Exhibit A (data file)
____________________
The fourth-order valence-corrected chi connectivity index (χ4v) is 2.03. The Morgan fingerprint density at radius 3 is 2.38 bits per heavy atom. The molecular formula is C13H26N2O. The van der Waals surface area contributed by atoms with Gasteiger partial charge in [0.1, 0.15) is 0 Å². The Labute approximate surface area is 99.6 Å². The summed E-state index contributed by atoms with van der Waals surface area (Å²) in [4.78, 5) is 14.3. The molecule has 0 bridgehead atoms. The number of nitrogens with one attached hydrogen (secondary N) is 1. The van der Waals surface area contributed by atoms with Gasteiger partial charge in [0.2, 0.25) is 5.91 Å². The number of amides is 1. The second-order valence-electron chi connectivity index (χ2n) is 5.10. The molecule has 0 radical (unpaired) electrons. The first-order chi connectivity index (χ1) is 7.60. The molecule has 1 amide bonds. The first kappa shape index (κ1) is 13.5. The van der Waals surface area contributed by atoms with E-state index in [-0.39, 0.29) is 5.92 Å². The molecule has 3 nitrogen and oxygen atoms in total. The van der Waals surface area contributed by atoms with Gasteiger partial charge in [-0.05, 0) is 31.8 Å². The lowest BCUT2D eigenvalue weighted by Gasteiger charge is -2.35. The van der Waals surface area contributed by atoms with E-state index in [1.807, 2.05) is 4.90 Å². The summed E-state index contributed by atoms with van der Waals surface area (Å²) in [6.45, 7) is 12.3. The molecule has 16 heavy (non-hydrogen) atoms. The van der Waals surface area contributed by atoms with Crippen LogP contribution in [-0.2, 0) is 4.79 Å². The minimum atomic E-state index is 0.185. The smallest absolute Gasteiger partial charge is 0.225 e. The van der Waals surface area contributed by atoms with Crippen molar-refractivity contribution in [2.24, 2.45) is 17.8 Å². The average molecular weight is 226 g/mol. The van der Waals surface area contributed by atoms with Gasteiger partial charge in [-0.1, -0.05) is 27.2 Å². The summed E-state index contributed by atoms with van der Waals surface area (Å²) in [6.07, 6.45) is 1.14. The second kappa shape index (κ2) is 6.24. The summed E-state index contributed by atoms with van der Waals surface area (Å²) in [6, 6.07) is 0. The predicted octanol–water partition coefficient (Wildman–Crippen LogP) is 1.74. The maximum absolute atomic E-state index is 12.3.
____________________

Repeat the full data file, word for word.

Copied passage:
The fourth-order valence-corrected chi connectivity index (χ4v) is 2.03. The Morgan fingerprint density at radius 3 is 2.38 bits per heavy atom. The molecular formula is C13H26N2O. The van der Waals surface area contributed by atoms with Gasteiger partial charge in [0.1, 0.15) is 0 Å². The Labute approximate surface area is 99.6 Å². The summed E-state index contributed by atoms with van der Waals surface area (Å²) in [4.78, 5) is 14.3. The molecule has 0 bridgehead atoms. The number of nitrogens with one attached hydrogen (secondary N) is 1. The van der Waals surface area contributed by atoms with Gasteiger partial charge in [0.2, 0.25) is 5.91 Å². The number of amides is 1. The second-order valence-electron chi connectivity index (χ2n) is 5.10. The molecule has 0 radical (unpaired) electrons. The first-order chi connectivity index (χ1) is 7.60. The molecule has 1 amide bonds. The first kappa shape index (κ1) is 13.5. The van der Waals surface area contributed by atoms with E-state index in [-0.39, 0.29) is 5.92 Å². The molecule has 3 nitrogen and oxygen atoms in total. The van der Waals surface area contributed by atoms with Gasteiger partial charge in [-0.05, 0) is 31.8 Å². The lowest BCUT2D eigenvalue weighted by Gasteiger charge is -2.35. The van der Waals surface area contributed by atoms with E-state index in [1.807, 2.05) is 4.90 Å². The summed E-state index contributed by atoms with van der Waals surface area (Å²) in [6.45, 7) is 12.3. The molecule has 16 heavy (non-hydrogen) atoms. The van der Waals surface area contributed by atoms with Crippen LogP contribution in [-0.2, 0) is 4.79 Å². The minimum atomic E-state index is 0.185. The smallest absolute Gasteiger partial charge is 0.225 e. The van der Waals surface area contributed by atoms with Crippen molar-refractivity contribution in [2.24, 2.45) is 17.8 Å². The average molecular weight is 226 g/mol. The van der Waals surface area contributed by atoms with Gasteiger partial charge in [-0.1, -0.05) is 27.2 Å². The summed E-state index contributed by atoms with van der Waals surface area (Å²) in [6.07, 6.45) is 1.14. The second kappa shape index (κ2) is 6.24. The summed E-state index contributed by atoms with van der Waals surface area (Å²) in [6, 6.07) is 0. The predicted octanol–water partition coefficient (Wildman–Crippen LogP) is 1.74. The maximum absolute atomic E-state index is 12.3.